When Furniture.com folded one year ago, many saw the end of online retailing for furniture. And six months earlier, when Boo.com became the first truly high-profile example of the e-commerce shakeout, serious questions were raised about whether consumers would ever buy clothes online in significant numbers.
But time marches on — and both sectors are holding their own.
For example, online furniture sales more than doubled in September to more $61 million, according to Forrester Research (Nasdaq: FORR). Forrester analyst Carrie Johnson attributed the sharp increase to a shift in consumer focus to stay-at-home purchases in the wake of the September 11th terrorist attacks.
“Increased spending on home goods and entertainment suggests thatconsumers are turning their homes into havens of comfort,” Johnson told the E-Commerce Times.
Meanwhile, clothing sales are expected to help power a relatively strong e-commerce fourth quarter. According to Jupiter Media Metrix, 30 percent of online shoppers plan to buy clothing over the Web during the holiday season, making itthe second most popular category behind books-and-music purchases.
Not Pure Play’s Day
“What you’re seeing is that the success of e-commerce is different fromthe success of any given e-retailer, especially pure plays,” Gartner G2 research director David Schehr told the E-Commerce Times. “The presumption once was that you would find shoppers, attract them and sell to them all online. We know now that’s not the best model.”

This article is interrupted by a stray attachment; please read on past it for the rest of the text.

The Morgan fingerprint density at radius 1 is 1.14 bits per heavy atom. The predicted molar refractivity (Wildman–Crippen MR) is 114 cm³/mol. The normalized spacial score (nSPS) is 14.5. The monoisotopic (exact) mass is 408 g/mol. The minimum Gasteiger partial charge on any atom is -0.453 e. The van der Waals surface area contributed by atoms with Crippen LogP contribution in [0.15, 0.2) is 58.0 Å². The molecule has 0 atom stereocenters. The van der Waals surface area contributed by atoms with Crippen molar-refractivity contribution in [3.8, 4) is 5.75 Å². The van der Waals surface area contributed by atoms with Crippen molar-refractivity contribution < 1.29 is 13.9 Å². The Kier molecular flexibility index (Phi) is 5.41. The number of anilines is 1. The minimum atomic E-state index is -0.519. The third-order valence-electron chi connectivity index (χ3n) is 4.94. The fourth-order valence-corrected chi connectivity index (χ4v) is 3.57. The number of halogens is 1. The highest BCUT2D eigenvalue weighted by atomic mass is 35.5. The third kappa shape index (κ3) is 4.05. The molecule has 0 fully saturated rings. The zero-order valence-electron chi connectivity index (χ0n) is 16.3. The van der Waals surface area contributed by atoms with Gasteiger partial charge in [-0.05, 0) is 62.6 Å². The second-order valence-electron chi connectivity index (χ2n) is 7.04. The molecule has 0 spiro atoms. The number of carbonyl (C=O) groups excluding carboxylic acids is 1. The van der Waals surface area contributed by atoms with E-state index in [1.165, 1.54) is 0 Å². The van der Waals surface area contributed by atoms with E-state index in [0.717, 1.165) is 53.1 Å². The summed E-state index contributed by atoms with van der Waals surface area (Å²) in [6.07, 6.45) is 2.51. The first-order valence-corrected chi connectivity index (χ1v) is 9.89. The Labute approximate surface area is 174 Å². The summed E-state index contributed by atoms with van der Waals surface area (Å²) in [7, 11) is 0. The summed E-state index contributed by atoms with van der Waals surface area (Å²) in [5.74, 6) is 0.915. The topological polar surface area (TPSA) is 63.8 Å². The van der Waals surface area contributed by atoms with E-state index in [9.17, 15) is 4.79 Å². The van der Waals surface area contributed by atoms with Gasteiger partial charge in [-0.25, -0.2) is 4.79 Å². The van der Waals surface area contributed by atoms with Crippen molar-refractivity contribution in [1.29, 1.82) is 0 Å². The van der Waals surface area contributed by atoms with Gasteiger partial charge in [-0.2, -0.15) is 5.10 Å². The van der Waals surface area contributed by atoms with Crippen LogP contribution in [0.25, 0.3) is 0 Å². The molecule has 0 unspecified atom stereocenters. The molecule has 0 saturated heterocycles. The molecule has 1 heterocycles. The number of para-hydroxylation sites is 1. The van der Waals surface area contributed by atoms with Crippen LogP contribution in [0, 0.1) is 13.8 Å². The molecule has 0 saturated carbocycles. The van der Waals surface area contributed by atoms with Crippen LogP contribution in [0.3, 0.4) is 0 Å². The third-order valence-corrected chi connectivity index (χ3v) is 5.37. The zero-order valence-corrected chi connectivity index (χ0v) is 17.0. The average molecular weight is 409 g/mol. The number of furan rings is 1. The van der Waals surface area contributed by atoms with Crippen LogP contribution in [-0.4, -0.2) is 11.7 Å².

In other words, said Schehr, just as consumers have become more savvyat using the Internet as a way to approach a spending decision, companies have grown by leaps and bounds when it comes to using the Internet as one of many channels used to close the sale.
“Boo blew up because they thought one-dimensionally,” Schehr said. “Enter old catalog companies like Lands’ End and even JC Penney and they pick up where Boo couldn’t go.”
Schehr believes that Boo also underestimated the value of the in-store shoppingexperience, something that no amount of bandwidth can replace.
The difference is also one of perception of the online buying experience, said Schehr. Early pure-play dot-coms like Boo and Furniture.com assumed that shoppers could be found, attracted and sold — and that all of that activity would take place online.
However, as those sites faded out of the picture, into the picture flooded retailers with a presence in other retail channels, not just the Internet.
“We’re starting to realize that for consumers, the road to a purchase is amulti-lane superhighway,” Schehr said. “They might change lanes a fewtimes, going to the Web for information first, going into the store to trysomething on and then going back to the Web or the catalog to buy.”
While furniture and clothes have both managed strong comebacks for online sellers from the days when their obituaries were being written, just how far they can go remains to be seen.
Furniture sales via the Web remain a particularly bold question mark, as the overall industry expects a slowdown in spending after several years of economy-fueled growth, and as nagging doubts about shipping and returns for couches and chairs go unanswered.
“There may still be some things that don’t sell on the Web,” said Schehr.
The analyst singled out high-end e-tailers like BlueNile.com.
“I think expecting people to buy a multi-carat diamond that they’ve never touched or seen in person is a bit of stretch,” Schehr said. “But who knows?”
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